Alan Lomax: Dead, But Still Stealing

Alan Lomax: Blues Songbook (Rounder) is a fantastic two disc set featuring 41 great country blues by black and white artists, including Muddy Waters, Dock Boggs, Fred McDowell, Leadbelly and Sonny Boy Williamson.

The title, however, may seem a little misleading, since Lomax claims writing credit on only nine of the tracks. (According to the website; the CD shrewdly contains no songwriting or publishing credits, although it otherwise contains very detailed credits.) For the most part, Lomax “wrote” such songs as “Stagolee,” “John Henry,” and “Blind Lemon Blues” in collaboration with his father, John A. Lomax, Sr. In a few instances, he also “collaborated” with artists such as Vera Hall (“Trouble So Hard”), and Bessie Jones (“Beggin’ the Blues”).

Lomax does, however, claim sole responsibility for writing Walter “Tangle Eye” Jackson’s “Tangle Eye Blues.” This is most impressive to anyone who’s ever heard Jackson sing that great and utterly personal song. I think it is equaled only by Lomax and Frank Warner taking credit for Frank Proffit’s great “Tom Dooley.”

I don’t know who in their right mind could believe that Alan Lomax wrote any of these or a dozen important Negro spirituals including “O Freedom,” seizing credit for which ought to win a Nobel Prize for gall. But how does this make Lomax any different from say, from EMI or Universal which take copyright credit for work they didn’t do?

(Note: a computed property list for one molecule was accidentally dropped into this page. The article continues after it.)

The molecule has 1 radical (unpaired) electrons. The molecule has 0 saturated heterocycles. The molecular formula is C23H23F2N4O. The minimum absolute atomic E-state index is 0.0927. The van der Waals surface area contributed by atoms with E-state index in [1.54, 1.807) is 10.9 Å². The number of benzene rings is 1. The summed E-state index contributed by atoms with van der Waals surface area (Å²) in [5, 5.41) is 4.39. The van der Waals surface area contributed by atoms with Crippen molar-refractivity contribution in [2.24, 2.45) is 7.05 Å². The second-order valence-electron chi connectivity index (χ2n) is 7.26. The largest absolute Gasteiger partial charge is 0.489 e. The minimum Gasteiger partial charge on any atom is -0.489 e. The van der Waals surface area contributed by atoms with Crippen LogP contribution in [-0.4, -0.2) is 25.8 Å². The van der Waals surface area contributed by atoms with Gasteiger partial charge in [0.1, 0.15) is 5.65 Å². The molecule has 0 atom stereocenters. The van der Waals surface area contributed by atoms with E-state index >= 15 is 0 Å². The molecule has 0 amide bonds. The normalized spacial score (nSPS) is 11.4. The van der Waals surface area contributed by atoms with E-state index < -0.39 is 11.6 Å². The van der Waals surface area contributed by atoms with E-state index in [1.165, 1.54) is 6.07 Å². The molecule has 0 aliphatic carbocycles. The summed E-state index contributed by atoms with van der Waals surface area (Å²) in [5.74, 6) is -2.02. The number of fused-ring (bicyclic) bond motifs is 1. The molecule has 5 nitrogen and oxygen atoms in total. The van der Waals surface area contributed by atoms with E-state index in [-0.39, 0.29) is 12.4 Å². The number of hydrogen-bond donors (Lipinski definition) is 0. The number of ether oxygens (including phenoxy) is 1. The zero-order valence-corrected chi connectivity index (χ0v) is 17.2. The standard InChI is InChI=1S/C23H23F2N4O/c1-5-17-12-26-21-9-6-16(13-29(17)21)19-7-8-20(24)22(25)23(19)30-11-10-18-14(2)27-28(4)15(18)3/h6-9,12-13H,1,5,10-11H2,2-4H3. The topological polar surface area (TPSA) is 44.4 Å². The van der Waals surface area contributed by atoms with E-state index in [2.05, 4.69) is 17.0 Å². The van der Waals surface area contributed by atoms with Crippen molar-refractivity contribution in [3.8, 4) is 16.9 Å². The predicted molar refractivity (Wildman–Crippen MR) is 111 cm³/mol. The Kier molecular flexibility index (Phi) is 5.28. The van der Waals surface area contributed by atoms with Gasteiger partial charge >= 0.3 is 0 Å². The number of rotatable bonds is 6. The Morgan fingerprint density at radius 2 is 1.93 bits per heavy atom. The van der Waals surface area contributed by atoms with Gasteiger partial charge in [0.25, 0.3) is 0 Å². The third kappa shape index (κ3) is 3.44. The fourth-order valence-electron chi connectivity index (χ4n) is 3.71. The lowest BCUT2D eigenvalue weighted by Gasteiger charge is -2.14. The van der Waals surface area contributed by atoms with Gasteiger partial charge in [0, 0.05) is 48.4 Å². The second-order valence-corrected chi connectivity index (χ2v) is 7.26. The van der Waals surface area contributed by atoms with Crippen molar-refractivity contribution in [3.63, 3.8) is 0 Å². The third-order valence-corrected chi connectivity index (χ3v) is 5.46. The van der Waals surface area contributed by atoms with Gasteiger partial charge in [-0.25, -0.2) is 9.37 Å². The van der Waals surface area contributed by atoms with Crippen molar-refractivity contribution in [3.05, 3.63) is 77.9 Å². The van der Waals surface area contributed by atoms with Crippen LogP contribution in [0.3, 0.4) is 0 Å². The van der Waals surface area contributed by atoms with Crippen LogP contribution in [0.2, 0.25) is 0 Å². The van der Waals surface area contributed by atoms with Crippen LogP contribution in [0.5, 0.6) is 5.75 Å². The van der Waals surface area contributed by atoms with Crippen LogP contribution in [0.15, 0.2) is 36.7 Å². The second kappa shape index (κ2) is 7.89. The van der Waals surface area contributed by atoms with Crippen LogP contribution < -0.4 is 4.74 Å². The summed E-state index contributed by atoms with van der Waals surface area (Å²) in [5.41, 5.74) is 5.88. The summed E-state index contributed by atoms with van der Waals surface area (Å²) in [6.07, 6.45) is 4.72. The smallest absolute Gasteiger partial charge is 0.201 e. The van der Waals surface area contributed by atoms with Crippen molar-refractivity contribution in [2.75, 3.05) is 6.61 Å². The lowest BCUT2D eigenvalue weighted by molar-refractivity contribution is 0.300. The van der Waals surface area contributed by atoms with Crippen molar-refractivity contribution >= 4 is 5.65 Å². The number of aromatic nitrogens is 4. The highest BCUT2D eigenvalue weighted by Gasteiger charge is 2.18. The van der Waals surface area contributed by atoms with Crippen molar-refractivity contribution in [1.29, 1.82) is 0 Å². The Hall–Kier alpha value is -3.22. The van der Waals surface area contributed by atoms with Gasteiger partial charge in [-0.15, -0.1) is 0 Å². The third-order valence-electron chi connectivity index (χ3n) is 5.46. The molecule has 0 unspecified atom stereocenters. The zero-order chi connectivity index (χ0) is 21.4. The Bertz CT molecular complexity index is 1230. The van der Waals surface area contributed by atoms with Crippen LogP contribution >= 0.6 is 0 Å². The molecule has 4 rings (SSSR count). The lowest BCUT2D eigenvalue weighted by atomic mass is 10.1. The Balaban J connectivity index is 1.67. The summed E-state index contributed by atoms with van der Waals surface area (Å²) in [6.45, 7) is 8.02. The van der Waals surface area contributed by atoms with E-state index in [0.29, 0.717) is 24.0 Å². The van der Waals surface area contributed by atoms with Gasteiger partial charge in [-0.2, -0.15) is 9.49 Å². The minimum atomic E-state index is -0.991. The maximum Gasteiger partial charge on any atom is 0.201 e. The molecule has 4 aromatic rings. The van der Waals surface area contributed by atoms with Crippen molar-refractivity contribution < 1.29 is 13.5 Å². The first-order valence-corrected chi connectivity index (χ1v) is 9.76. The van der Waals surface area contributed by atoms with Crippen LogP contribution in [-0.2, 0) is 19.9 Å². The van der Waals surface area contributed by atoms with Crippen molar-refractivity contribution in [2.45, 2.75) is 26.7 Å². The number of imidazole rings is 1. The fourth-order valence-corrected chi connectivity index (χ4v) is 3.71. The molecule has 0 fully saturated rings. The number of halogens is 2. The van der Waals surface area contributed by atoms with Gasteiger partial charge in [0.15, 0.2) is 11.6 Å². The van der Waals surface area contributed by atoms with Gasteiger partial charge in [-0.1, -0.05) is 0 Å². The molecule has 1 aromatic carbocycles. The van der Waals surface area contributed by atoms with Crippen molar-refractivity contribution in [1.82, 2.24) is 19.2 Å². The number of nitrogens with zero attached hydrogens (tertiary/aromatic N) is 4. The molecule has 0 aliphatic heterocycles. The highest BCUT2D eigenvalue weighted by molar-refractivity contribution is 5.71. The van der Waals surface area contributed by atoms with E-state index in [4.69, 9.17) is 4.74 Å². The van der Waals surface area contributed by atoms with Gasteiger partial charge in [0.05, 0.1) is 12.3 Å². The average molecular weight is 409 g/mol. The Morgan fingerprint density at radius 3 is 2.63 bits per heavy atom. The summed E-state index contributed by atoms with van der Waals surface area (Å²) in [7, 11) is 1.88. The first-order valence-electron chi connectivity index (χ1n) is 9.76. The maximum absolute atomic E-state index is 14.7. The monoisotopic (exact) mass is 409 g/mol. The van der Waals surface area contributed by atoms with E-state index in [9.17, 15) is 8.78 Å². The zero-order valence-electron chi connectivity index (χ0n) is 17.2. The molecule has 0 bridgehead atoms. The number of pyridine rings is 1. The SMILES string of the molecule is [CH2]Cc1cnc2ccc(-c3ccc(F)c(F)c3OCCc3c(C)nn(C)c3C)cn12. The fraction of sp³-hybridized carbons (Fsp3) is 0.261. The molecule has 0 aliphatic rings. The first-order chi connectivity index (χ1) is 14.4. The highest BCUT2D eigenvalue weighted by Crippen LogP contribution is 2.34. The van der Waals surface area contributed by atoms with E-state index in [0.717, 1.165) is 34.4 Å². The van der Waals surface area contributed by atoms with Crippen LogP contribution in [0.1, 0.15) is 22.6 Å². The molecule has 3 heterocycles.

Is there another human in the history of our species who could get away with this kind of robbery-not only of money but of credit and historical recognition-and be acclaimed a hero?

“The blues are songs which stand for the whole system of prejudice, exploitation, terror and rejection, which shaped the lives of Southern Negroes in the period between 1890 and 1940,” Lomax wrote in the early ’50s. His song credits, however, stand for exactly the same thing.

When will we shut up about this? When the notes to “documentary” records like Alan Lomax: Blues Songbook deal with the whole of what he did, not just the nice parts.

DAVE MARSH (along with Lee Ballinger) edits Rock & Rap Confidential, one of CounterPunch’s favorite newsletters.From the February Rock & Rap Confidential, For a free copy of the issue, email your postal address to: RRC, Box 341305, LA CA 90034. Marsh’s definitive and monumental biography of Bruce Springsteen has just been reissued, with 12,000 new words, under the title Two Hearts. Marsh can be reached at:


Dave Marsh edits Rock & Rap Confidential, one of CounterPunch’s favorite newsletters, now available for free by emailing: Dave blogs at